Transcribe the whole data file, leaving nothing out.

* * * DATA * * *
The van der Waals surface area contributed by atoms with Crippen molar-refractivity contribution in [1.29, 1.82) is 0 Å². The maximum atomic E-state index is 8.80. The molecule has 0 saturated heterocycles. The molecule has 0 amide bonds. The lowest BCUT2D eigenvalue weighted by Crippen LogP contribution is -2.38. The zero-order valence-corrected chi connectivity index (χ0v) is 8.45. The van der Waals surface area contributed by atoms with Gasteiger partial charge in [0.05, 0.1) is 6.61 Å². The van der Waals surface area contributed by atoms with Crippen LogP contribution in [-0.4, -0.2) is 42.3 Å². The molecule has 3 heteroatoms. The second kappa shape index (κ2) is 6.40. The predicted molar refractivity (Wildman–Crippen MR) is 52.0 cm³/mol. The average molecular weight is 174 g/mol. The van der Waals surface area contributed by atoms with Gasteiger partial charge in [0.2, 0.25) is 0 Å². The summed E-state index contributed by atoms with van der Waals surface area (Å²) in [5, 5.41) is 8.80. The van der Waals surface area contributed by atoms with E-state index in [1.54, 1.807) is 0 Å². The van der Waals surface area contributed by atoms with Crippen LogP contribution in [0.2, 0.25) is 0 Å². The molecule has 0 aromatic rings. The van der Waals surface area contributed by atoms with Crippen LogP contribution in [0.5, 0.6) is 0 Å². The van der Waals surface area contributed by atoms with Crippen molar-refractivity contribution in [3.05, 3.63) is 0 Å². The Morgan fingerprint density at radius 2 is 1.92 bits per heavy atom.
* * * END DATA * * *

The van der Waals surface area contributed by atoms with Crippen molar-refractivity contribution in [1.29, 1.82) is 0 Å². The maximum atomic E-state index is 8.80. The molecule has 0 saturated heterocycles. The molecule has 0 amide bonds. The lowest BCUT2D eigenvalue weighted by Crippen LogP contribution is -2.38. The zero-order valence-corrected chi connectivity index (χ0v) is 8.45. The van der Waals surface area contributed by atoms with Gasteiger partial charge in [0.05, 0.1) is 6.61 Å². The van der Waals surface area contributed by atoms with Crippen LogP contribution in [-0.4, -0.2) is 42.3 Å². The molecule has 3 heteroatoms. The second kappa shape index (κ2) is 6.40. The predicted molar refractivity (Wildman–Crippen MR) is 52.0 cm³/mol. The average molecular weight is 174 g/mol. The van der Waals surface area contributed by atoms with Gasteiger partial charge in [0.2, 0.25) is 0 Å². The summed E-state index contributed by atoms with van der Waals surface area (Å²) in [5, 5.41) is 8.80. The van der Waals surface area contributed by atoms with E-state index in [1.54, 1.807) is 0 Å². The van der Waals surface area contributed by atoms with Crippen LogP contribution in [0.2, 0.25) is 0 Å². The molecule has 0 aromatic rings. The van der Waals surface area contributed by atoms with Crippen LogP contribution in [0.5, 0.6) is 0 Å². The van der Waals surface area contributed by atoms with Crippen molar-refractivity contribution in [3.05, 3.63) is 0 Å². The Morgan fingerprint density at radius 2 is 1.92 bits per heavy atom.